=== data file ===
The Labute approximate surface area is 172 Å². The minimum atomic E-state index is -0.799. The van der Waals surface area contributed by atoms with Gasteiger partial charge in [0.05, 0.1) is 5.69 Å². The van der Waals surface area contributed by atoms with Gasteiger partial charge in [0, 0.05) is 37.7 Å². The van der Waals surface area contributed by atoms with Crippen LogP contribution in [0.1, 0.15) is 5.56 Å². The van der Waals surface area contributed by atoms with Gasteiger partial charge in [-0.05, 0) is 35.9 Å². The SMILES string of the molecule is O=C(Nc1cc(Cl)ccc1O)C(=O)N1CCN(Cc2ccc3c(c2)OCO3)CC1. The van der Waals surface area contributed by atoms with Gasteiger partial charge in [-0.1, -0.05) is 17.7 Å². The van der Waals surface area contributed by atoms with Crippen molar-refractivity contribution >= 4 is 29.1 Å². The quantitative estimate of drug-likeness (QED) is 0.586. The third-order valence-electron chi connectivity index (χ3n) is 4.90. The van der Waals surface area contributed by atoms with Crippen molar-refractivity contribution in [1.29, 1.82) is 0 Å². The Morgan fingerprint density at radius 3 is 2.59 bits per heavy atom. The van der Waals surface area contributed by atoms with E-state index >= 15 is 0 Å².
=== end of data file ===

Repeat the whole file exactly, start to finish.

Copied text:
The Labute approximate surface area is 172 Å². The minimum atomic E-state index is -0.799. The van der Waals surface area contributed by atoms with Gasteiger partial charge in [0.05, 0.1) is 5.69 Å². The van der Waals surface area contributed by atoms with Gasteiger partial charge in [0, 0.05) is 37.7 Å². The van der Waals surface area contributed by atoms with Crippen LogP contribution in [0.1, 0.15) is 5.56 Å². The van der Waals surface area contributed by atoms with Gasteiger partial charge in [-0.05, 0) is 35.9 Å². The SMILES string of the molecule is O=C(Nc1cc(Cl)ccc1O)C(=O)N1CCN(Cc2ccc3c(c2)OCO3)CC1. The van der Waals surface area contributed by atoms with Gasteiger partial charge in [-0.1, -0.05) is 17.7 Å². The van der Waals surface area contributed by atoms with Crippen molar-refractivity contribution >= 4 is 29.1 Å². The quantitative estimate of drug-likeness (QED) is 0.586. The third-order valence-electron chi connectivity index (χ3n) is 4.90. The van der Waals surface area contributed by atoms with Crippen molar-refractivity contribution in [1.29, 1.82) is 0 Å². The Morgan fingerprint density at radius 3 is 2.59 bits per heavy atom. The van der Waals surface area contributed by atoms with E-state index >= 15 is 0 Å².